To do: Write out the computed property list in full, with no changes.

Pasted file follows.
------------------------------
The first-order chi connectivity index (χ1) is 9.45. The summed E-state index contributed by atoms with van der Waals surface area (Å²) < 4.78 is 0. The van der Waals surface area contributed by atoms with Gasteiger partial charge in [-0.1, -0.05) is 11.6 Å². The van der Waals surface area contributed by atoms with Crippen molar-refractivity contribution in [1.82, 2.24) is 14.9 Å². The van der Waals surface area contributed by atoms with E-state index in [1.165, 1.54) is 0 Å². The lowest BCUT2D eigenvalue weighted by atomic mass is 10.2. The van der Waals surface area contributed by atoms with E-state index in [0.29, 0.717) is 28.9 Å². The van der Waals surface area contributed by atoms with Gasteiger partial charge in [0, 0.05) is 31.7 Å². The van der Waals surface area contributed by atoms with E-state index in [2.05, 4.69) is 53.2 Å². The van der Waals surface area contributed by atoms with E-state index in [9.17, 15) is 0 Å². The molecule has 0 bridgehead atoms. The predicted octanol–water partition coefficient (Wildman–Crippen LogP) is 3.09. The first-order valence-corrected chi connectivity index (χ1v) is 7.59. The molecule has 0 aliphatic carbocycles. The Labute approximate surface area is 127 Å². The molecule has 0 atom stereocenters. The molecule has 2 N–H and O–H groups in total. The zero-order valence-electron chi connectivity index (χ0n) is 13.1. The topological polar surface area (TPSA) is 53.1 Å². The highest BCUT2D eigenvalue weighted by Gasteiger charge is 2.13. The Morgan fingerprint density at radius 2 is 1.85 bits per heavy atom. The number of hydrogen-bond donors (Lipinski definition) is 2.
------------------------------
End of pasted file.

The first-order chi connectivity index (χ1) is 9.45. The summed E-state index contributed by atoms with van der Waals surface area (Å²) < 4.78 is 0. The van der Waals surface area contributed by atoms with Gasteiger partial charge in [-0.1, -0.05) is 11.6 Å². The van der Waals surface area contributed by atoms with Crippen molar-refractivity contribution in [1.82, 2.24) is 14.9 Å². The van der Waals surface area contributed by atoms with E-state index in [1.165, 1.54) is 0 Å². The lowest BCUT2D eigenvalue weighted by atomic mass is 10.2. The van der Waals surface area contributed by atoms with E-state index in [0.29, 0.717) is 28.9 Å². The van der Waals surface area contributed by atoms with Gasteiger partial charge in [0, 0.05) is 31.7 Å². The van der Waals surface area contributed by atoms with E-state index in [2.05, 4.69) is 53.2 Å². The van der Waals surface area contributed by atoms with E-state index in [9.17, 15) is 0 Å². The molecule has 0 bridgehead atoms. The predicted octanol–water partition coefficient (Wildman–Crippen LogP) is 3.09. The first-order valence-corrected chi connectivity index (χ1v) is 7.59. The molecule has 0 aliphatic carbocycles. The Labute approximate surface area is 127 Å². The molecule has 0 atom stereocenters. The molecule has 2 N–H and O–H groups in total. The zero-order valence-electron chi connectivity index (χ0n) is 13.1. The topological polar surface area (TPSA) is 53.1 Å². The highest BCUT2D eigenvalue weighted by Gasteiger charge is 2.13. The Morgan fingerprint density at radius 2 is 1.85 bits per heavy atom. The number of hydrogen-bond donors (Lipinski definition) is 2.